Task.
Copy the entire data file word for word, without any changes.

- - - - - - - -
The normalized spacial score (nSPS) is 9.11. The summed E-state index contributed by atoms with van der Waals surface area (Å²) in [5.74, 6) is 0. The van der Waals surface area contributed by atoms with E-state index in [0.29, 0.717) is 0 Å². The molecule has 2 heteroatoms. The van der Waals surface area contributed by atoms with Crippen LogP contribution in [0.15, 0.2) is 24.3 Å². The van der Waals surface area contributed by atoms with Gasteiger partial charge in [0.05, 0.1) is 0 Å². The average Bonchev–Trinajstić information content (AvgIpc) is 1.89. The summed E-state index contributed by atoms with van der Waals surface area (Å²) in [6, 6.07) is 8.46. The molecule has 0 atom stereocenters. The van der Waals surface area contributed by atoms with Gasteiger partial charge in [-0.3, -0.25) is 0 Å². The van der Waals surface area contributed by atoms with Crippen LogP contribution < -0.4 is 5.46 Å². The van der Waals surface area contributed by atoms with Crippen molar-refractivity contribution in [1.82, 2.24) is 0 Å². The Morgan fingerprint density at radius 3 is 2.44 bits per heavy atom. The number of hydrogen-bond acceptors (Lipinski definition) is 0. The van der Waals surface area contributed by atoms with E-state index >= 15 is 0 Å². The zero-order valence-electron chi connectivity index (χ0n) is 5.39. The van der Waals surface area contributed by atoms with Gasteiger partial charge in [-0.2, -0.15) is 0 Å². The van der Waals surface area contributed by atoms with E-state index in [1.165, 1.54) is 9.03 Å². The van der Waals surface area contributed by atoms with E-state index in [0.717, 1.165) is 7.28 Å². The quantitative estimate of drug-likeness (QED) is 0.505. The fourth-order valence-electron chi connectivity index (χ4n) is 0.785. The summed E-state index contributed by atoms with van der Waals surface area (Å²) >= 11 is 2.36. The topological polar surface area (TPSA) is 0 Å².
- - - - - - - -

The normalized spacial score (nSPS) is 9.11. The summed E-state index contributed by atoms with van der Waals surface area (Å²) in [5.74, 6) is 0. The van der Waals surface area contributed by atoms with E-state index in [0.29, 0.717) is 0 Å². The molecule has 2 heteroatoms. The van der Waals surface area contributed by atoms with Crippen LogP contribution in [0.15, 0.2) is 24.3 Å². The van der Waals surface area contributed by atoms with Gasteiger partial charge in [0.05, 0.1) is 0 Å². The average Bonchev–Trinajstić information content (AvgIpc) is 1.89. The summed E-state index contributed by atoms with van der Waals surface area (Å²) in [6, 6.07) is 8.46. The molecule has 0 atom stereocenters. The van der Waals surface area contributed by atoms with Gasteiger partial charge in [-0.3, -0.25) is 0 Å². The van der Waals surface area contributed by atoms with Crippen LogP contribution < -0.4 is 5.46 Å². The van der Waals surface area contributed by atoms with Crippen molar-refractivity contribution in [1.82, 2.24) is 0 Å². The Morgan fingerprint density at radius 3 is 2.44 bits per heavy atom. The number of hydrogen-bond acceptors (Lipinski definition) is 0. The van der Waals surface area contributed by atoms with E-state index >= 15 is 0 Å². The zero-order valence-electron chi connectivity index (χ0n) is 5.39. The van der Waals surface area contributed by atoms with Gasteiger partial charge in [-0.2, -0.15) is 0 Å². The van der Waals surface area contributed by atoms with E-state index in [1.165, 1.54) is 9.03 Å². The van der Waals surface area contributed by atoms with E-state index in [0.717, 1.165) is 7.28 Å². The quantitative estimate of drug-likeness (QED) is 0.505. The fourth-order valence-electron chi connectivity index (χ4n) is 0.785. The summed E-state index contributed by atoms with van der Waals surface area (Å²) >= 11 is 2.36. The topological polar surface area (TPSA) is 0 Å².